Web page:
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I Have Iron Deficiency Anemia, B12 Deficiency & Acid Reflux

by
author image Ruben J. Nazario
Ruben J. Nazario has been a medical writer and editor since 2007. His work has appeared in national print and online publications. Nazario is a graduate of the University of Louisville School of Medicine, and is board-certified in pediatrics. He also has a Master of Arts in liberal studies from Skidmore College in Saratoga Springs, N.Y.
I Have Iron Deficiency Anemia, B12 Deficiency & Acid Reflux
Woman with a headache holding her head Photo Credit kieferpix/iStock/Getty Images

Iron deficiency anemia, B12 deficiency and acid reflux are medical conditions that can cause significant health issues. But there may be some overlap in the causes of these conditions. Specifically, certain medications you may take to treat acid reflux can increase your chances of developing iron deficiency anemia and vitamin B12 deficiency.

Acid Reflux

Acid reflux is the backflow of acidic stomach contents into the esophagus. According to the National Digestive Diseases Information Clearinghouse, reflux occurs due to weakness of the lower esophageal sphincter. This round muscular band opens to allow food into the stomach and closes to prevent it from flowing back. Weakness of the sphincter allows acid to get into the esophagus, causing the symptoms of gastroesophageal reflux disease, or GERD.

Treatment of GERD

Eating certain foods, like spicy foods, caffeine-containing products and alcoholics beverages, can increase your chances of developing GERD. So, avoidance of these foods is part of the strategy to treat GERD. Medications can also help deal with the symptoms of GERD. These include over-the-counter antacids that neutralize the stomach acid; H-2 blockers that provide a short-term decrease in acid production; and proton-pump inhibitors, which are more effective at decreasing the acid content of the stomach.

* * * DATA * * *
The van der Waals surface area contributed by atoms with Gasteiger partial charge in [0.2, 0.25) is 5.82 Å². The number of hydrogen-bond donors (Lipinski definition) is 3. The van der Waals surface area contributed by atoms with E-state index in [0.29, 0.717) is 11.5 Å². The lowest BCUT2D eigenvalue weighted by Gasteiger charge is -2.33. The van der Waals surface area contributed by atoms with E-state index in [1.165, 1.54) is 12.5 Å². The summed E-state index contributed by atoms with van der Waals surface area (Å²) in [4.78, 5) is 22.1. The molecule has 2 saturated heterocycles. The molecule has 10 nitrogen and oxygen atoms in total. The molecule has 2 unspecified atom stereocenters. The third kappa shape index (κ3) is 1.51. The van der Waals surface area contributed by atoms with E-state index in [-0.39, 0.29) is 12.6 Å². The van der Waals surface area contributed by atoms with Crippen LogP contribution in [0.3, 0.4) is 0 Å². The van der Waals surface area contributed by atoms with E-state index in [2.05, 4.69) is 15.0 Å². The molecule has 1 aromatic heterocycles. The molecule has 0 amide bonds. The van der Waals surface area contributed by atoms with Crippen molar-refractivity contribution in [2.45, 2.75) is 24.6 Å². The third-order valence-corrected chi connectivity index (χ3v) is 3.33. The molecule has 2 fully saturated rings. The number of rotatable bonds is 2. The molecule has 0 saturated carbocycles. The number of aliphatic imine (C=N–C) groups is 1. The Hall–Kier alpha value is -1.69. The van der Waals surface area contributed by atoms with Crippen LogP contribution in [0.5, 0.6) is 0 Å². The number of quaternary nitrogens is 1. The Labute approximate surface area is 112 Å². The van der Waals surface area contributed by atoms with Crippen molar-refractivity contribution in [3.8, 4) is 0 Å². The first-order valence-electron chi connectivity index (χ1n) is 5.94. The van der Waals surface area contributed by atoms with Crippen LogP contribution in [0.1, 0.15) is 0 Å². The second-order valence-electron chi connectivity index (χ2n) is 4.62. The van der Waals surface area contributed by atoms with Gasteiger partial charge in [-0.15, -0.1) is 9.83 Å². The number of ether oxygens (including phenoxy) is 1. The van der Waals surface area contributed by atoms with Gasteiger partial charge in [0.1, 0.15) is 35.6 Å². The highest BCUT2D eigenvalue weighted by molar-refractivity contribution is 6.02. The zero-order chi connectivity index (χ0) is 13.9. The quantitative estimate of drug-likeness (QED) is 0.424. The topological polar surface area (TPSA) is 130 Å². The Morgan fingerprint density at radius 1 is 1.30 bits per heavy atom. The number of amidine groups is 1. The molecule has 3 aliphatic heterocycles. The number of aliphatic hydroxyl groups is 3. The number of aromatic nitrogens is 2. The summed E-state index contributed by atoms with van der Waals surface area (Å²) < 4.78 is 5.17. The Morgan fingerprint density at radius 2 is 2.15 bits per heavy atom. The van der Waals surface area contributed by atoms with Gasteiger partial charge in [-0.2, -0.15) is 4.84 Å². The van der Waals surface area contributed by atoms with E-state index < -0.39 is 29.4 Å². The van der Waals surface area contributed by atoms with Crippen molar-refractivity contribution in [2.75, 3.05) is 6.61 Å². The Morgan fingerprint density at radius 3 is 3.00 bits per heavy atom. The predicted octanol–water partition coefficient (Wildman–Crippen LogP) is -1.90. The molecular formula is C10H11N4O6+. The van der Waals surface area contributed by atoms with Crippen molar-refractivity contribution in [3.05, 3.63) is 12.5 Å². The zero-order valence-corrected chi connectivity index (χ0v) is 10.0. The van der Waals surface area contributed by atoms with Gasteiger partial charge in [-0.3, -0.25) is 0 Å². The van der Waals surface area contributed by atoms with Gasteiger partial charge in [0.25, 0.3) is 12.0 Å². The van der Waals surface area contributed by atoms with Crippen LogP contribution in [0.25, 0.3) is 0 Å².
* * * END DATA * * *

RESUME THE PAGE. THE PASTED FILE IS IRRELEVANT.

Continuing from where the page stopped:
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B12 and Iron Deficiency

Medical studies suggest that some of the medicines used in the treatment of GERD can result in vitamin B12 and iron deficiency. According to the NIH’s Office of Dietary Supplements, proton-pump inhibitors, like omeprazole and lansoprazole, can inhibit B12 absorption, since stomach acid is necessary for the absorption of this nutrient. They recommend monitoring of B12 levels in people taking proton-pump inhibitors for prolonged periods of time. According to the American Academy of Family Physicians, stomach acid enhances the absorption of iron from the small intestine. They recommend avoiding medicines that reduce stomach acid if you are taking oral iron supplements to help correct iron deficiency anemia.

Symptoms

The symptoms of GERD include heartburn, or indigestion, a burning pain in the lower chest, as well as a sour taste in the mouth and, occasionally, vomiting. Iron deficiency anemia causes weakness, chronic fatigue, headaches, shortness of breath and low body temperature. Vitamin B12 deficiency can also cause anemia, with similar symptoms of those with iron deficiency. B12 deficiency also causes nerve damage, or neuropathy, which can cause tingling of the extremities, difficulty maintaining balance and confusion.

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References

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